Heat Shield Shouldn't Cost an Arm and a Leg

Dear Car Talk

Dear Car Talk | Jan 03, 2019

Dear Car Talk:

I have a rusted-out heat shield on my 2003 Honda Accord. I took my car in to get an estimate, and initially was told it would cost $319. I agreed, and set a date to bring my car in when the parts arrived. The day I took my car in, the person at the counter said that their mechanic went home sick and that they think they gave me a wrong estimate. I told them to call me when they had the correct information.

The next morning they called and said they ordered the bottom part for the heat shield, and that was in the estimate, but they still needed to order the top part of the shield, which was not in the estimate. With the extra part and an additional half hour of labor, the new cost would be $490. Before I get it fixed, do I need to replace the heat shield? And is nearly $500 the right price? That's a lot more than the original estimate. -- Liz



We do recommend that you replace the heat shield, Liz. Just not with these guys.

The reason the heat shield is there is to keep your car from either catching fire or setting something else on fire if your catalytic converter overheats. Catalytic converters run very hot, even when they're working properly. But if, for instance, one of your fuel injectors failed and started pouring gasoline into a cylinder, some of that gasoline would combust in the converter, which would then get so hot that it would literally glow.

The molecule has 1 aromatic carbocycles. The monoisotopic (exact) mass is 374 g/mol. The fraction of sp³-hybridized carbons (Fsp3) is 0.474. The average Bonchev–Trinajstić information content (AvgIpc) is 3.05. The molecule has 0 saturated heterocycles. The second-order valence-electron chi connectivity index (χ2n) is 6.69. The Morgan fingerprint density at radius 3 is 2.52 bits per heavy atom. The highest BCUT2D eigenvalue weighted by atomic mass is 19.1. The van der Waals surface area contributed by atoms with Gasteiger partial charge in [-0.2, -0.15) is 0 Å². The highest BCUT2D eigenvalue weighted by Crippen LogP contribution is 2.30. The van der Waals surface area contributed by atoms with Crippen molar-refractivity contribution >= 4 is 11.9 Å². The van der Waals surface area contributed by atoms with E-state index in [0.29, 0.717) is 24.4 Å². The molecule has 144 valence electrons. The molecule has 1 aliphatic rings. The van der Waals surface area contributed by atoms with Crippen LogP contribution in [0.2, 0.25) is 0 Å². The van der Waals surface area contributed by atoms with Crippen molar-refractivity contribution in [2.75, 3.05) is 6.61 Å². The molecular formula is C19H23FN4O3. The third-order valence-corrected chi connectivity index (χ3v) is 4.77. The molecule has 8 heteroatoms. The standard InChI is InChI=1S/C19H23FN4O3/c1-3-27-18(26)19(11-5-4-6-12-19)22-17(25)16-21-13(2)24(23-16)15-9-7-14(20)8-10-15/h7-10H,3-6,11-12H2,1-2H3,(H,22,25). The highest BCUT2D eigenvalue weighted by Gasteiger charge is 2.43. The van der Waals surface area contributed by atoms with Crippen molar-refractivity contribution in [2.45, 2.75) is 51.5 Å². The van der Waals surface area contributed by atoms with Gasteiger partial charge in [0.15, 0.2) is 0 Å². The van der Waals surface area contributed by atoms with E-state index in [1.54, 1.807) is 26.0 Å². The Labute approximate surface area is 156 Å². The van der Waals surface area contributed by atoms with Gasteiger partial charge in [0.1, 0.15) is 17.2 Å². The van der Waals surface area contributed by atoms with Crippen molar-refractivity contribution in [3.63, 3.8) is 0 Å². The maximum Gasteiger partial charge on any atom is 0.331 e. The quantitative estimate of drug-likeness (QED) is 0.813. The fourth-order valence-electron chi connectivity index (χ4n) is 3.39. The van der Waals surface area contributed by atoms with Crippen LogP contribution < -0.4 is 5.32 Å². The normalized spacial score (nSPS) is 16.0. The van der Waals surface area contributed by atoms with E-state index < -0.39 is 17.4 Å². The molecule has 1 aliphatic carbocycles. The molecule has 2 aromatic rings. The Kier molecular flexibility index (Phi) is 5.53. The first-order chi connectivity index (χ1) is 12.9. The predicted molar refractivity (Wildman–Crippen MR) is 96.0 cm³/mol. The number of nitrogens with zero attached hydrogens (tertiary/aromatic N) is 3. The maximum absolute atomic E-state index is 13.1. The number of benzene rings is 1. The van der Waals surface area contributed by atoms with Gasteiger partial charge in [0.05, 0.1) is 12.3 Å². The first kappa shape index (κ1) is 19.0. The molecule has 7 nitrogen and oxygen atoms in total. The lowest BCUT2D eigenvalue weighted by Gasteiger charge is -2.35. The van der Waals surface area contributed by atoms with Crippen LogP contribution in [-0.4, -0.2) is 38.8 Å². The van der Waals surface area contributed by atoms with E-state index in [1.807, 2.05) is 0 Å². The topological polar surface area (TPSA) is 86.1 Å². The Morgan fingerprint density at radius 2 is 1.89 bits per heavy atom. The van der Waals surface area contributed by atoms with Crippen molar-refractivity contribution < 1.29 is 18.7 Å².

And it certainly could be hot enough to set your car's carpet on fire. Which might sound like a good thing, Liz, given the smell you probably have in this 15-year-old car. But the fire likely won't stop at the carpet. A red-hot converter could also set fire to something underneath the car, like some grass or leaves you park over. Or it could ignite a piece of cardboard in your garage and burn your house down. So we do recommend you replace it. But not at the shop that wants to charge you $490. That's way too much.

The parts, which are just pieces of sheet metal and a few bolts, should cost about $160 from a Honda parts department. And the job takes about an hour of labor. That means you should pay somewhere between $250 and $300 to have this done. So you might save half by shopping around, Liz.

I also don't like that your shop didn't call you to tell you their mechanic went home sick. That's not very considerate. What if you took time off work to bring your car in? Or missed Oprah?


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